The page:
Results from a Phase 1 clinical trial reveal that giving patients infusions of a specialized immune cell may be a viable option to safely slow the progression of amyotrophic lateral sclerosis (ALS).
That finding was reported in the study “Expanded autologous regulatory T-lymphocyte infusions in ALS,” published recently in the journal Neurology: Neuroimmunology & Neuroinflammation.
Increased neuroinflammation is an important contributor to the progression of ALS, which makes it an attractive therapeutic target. Recent studies have suggested that a subgroup of immune cells called regulatory T cells, or Tregs, could take part in this strategy.
Tregs have the ability to regulate the activity of other immune cells, acting as a stop sign when the system is overreactive. Because these cells can infiltrate the brain and spinal cord, they hold the potential to reduce the inflammation characteristic of ALS.
Researchers at Houston Methodist Neurological Institute found many ALS patients not only have reduced numbers of Tregs, but also that these cells have impaired activity. In light of these findings, the team believed that by improving the numbers and function of Tregs in patients it would be possible to achieve meaningful clinical benefits.
The study enrolled three patients with arm, bulbar, and leg-onset ALS who underwent leukapheresis. This is a process by which each patient’s white cells are collected and isolated, while the remaining components of the blood are infused back into the body. Next, the Tregs were isolated from other white cells and expanded in the laboratory to increase their numbers to a sufficient amount necessary for the treatment protocol.
Each patient received a total of eight infusions of Tregs with administration of IL-2 injections to support the cell’s survival and proliferation in the body. The first four infusions were given every two weeks at early stages of the disease, followed by four additional infusions four weeks apart at a later stage.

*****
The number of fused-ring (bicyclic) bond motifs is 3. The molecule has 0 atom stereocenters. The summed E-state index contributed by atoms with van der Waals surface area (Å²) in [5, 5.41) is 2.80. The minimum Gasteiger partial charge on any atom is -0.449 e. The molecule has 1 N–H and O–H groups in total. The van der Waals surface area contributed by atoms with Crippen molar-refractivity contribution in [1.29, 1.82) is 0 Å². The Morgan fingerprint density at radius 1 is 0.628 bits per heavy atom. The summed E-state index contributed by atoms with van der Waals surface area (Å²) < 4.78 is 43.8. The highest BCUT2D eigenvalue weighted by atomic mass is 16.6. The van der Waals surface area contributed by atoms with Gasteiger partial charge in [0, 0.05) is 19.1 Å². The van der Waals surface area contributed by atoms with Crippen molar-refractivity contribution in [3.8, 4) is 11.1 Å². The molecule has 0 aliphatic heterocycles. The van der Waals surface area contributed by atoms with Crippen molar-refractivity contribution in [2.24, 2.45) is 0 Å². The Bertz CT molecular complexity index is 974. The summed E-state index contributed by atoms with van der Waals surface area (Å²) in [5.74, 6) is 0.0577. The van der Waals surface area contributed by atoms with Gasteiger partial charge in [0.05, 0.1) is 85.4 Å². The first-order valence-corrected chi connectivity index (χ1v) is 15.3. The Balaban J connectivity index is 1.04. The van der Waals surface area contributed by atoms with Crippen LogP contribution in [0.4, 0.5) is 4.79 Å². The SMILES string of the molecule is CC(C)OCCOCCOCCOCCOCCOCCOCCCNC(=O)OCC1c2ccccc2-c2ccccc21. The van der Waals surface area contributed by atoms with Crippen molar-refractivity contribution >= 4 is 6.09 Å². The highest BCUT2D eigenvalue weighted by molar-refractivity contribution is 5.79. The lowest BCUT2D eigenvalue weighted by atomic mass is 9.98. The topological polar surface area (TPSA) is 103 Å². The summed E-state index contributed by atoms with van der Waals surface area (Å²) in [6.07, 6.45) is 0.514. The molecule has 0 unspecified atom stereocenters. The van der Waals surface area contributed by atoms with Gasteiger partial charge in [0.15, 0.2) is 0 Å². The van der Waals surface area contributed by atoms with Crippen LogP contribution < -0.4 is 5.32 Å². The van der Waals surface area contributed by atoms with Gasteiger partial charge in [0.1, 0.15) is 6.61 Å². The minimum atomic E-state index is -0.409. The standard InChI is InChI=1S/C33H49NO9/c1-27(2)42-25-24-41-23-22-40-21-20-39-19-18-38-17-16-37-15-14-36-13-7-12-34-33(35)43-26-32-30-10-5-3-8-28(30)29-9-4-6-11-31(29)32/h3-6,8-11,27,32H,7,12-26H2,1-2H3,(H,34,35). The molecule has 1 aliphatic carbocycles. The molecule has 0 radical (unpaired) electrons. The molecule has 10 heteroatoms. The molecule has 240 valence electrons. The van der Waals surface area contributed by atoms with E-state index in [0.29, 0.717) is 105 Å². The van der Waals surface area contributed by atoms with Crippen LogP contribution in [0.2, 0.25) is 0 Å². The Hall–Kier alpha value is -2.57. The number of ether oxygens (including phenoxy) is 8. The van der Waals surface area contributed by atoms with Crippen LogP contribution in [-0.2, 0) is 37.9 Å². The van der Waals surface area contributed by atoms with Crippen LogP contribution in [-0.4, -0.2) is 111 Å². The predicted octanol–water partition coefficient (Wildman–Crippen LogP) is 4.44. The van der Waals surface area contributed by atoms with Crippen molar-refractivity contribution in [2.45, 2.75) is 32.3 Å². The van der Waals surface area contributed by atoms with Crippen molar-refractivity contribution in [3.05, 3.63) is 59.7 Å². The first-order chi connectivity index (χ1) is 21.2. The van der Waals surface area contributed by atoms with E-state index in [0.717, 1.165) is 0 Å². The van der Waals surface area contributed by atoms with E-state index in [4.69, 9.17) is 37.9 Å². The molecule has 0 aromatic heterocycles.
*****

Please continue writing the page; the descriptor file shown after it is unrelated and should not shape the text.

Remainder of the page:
“A person has approximately 150 million Tregs circulating in their blood at any given time,” Jason Thonhoff, MD, PhD, said in a press release. Thonhoff is a Houston Methodist neurologist and lead author of the study. “Each dose of Tregs given to the patients in this study resulted in about a 30 to 40 percent increase over normal levels.”
In general, the treatment had an acceptable safety profile and was well-tolerated by patients.
Blood analysis revealed that the numbers of Tregs increased in all three patients after the first round of treatment. During the period in which the patients stopped receiving the infusions the percentage of Tregs declined, but increased again when the second round of treatment began. Interestingly, the suppressive function of the cells also showed a similar pattern of enhanced activation after each treatment cycle.
Assessment of disability revealed that during the treatment period the disease progressed at a slower rate in all patients. This suggests that increased Treg suppressive function is associated to slower functional decline, the researchers wrote.
“As we believed, our results showed it was safe to increase their Treg levels,” said Stanley H. Appel, MD, chair of the department of neurology at Houston Methodist and senior author of the study. “What surprised us was that the progression of their ALS dramatically slowed while they received infusions of properly functioning Tregs.”
Supported by these positive results, the team is planning to launch a Phase 2 study to further evaluate the safety and effectiveness of Tregs transplants in slowing ALS progression.
“My hope is that this research changes ALS from a death sentence to a life sentence. It won’t cure a patient’s disease, but we can make a difference,” Appel said.
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